ENCHANTED VAGABONDS is my favorite expedition sea kayaking book, packed full of bold action and exciting mishaps. If you enjoy the early 20th century writing of Richard Halliburton, which is rollicking adventure coupled with a light, almost cavalier style, then you’ll love author Dana Lamb’s account of his and his wife Ginger’s 16,000 mile journey down the Pacific coast from San Diego to Panama in a16-foot homemade sailing kayak back in 1933.
Here’s the capsuled storyline. Without much fanfare the Lambs took off from San Diego in August of 1933 in their handmade tandem sailing kayak—the Vagabunda, and proceeded down the Baja coast of Mexico, then cut over to the mainland after rounding Cabo San Lucas and paddling up the Sea of Cortez to San Marcos. They landed where the Yaqui Indians live, then proceeded south along the coast of Mexico, and had major adventures along the way, including some almost supernatural happenings in southern Mexico. You’ll have to read the book to find out where. Then they sailed and paddled south through Guatemala, Salvador, Nicaragua, Costa Rica (where they took a side voyage to Cocos Island), and the Panama Canal. Sound like a long enough journey? It took three years.
Unlike some present-day kayak adventuring authors, who spend half the book talking about boring planning, tedious logistics, bureaucratic hurdles, and the long drive to the put-in, Dana Lamb devotes one measly sentence to planning: “Our initial preparations over a period of two years had been conducted rather quietly.” Next thing you know they are launching from San Diego harbor and adventure comes to them and their little boat—with a vengeance.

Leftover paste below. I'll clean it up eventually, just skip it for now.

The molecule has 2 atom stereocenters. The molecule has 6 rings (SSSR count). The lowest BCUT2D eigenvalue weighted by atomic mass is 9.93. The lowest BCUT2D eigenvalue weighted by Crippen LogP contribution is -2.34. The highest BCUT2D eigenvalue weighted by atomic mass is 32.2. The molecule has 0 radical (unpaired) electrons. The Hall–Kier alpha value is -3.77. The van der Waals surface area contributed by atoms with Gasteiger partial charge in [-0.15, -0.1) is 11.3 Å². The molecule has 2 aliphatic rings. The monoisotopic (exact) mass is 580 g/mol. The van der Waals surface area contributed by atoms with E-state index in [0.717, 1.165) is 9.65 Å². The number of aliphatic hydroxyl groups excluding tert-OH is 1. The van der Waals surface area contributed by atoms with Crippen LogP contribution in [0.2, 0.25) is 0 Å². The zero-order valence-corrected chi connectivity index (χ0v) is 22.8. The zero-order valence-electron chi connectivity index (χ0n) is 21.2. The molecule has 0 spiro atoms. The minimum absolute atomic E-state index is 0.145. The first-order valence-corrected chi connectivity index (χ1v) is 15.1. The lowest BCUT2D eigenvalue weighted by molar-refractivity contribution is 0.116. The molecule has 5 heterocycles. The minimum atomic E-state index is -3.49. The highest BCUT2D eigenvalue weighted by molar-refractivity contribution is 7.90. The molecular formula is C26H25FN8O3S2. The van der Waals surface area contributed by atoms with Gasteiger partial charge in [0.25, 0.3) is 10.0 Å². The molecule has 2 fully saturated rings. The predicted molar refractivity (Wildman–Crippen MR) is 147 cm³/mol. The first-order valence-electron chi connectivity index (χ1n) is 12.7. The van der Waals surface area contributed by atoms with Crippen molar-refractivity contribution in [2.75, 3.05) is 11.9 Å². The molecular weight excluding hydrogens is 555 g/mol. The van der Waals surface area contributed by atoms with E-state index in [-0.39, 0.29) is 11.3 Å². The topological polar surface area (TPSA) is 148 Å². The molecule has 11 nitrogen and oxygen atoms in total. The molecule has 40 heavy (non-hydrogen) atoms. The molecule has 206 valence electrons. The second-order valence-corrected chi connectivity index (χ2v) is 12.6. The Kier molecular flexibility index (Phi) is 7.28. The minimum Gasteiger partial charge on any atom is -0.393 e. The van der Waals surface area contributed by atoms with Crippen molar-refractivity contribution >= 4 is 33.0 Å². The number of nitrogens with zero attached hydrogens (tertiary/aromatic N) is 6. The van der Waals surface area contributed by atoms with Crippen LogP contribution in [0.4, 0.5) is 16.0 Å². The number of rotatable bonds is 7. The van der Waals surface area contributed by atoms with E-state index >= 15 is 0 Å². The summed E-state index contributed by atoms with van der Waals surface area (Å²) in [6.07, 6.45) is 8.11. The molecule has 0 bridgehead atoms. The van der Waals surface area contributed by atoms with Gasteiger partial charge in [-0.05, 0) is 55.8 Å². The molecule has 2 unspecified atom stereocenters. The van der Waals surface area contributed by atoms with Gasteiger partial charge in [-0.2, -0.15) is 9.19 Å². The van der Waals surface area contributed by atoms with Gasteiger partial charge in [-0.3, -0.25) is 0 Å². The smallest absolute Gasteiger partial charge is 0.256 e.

The Vagabunda “weighed one hundred and fifty pounds, had a forty-two-inch beam, and a depth of twenty-four inches. She carried a fourteen-foot mast, and with the jib had a hundred square feet of sail.” They made most of their equipment and planned to forage off the land, so brought few provisions. Back then, guns and fishing tackle were essential; freeze-dried stroganoff was not.
In the first few days of their journey they hung out with a ship full of rum runners they met in the fog, then landed on a beach where there was no drinking water and had to distill it. Back at sea, they were caught in a tremendous storm, and later made a chancy landing at Blanca Point: “Here the surf was dangerously high—at least twenty feet. While we were waiting for the calm spell—that is, the low breaker in the series—a big sea caught us and we came in end over end.” Lamb chronicles several rigorous ordeals in big seas and surf. How they survived the surf alone is a miracle. Then they got caught in a maelstrom where tides meet in Magdalena Bay. Here’s an excerpt:
“Waves were running in every direction, bumping into each other, sending spray high into the air the canoe began bouncing like a cork. Scrambling to our feet, we hastily tried to get the sail down. Ginger stood up to untie the halyards; the canoe swerved crazily and she was flung overboard, as though a giant were playing crack-the-whip with the canoe….Then, as though the furies were not satisfied with this predicament, there came, their dorsal fins sharply cleaving the water, a new menace—sharks. The water seemed alive with them, all of them heading towards Ginger. She looked up, saw my face, my increased efforts with the paddles, and looked around—one horrified glance. Then she dug in with fear-driven strokes. But she was heading straight for the centre of the whirlpool—that equally fatal centre. Somehow, I must reach her before she hit that vortex.”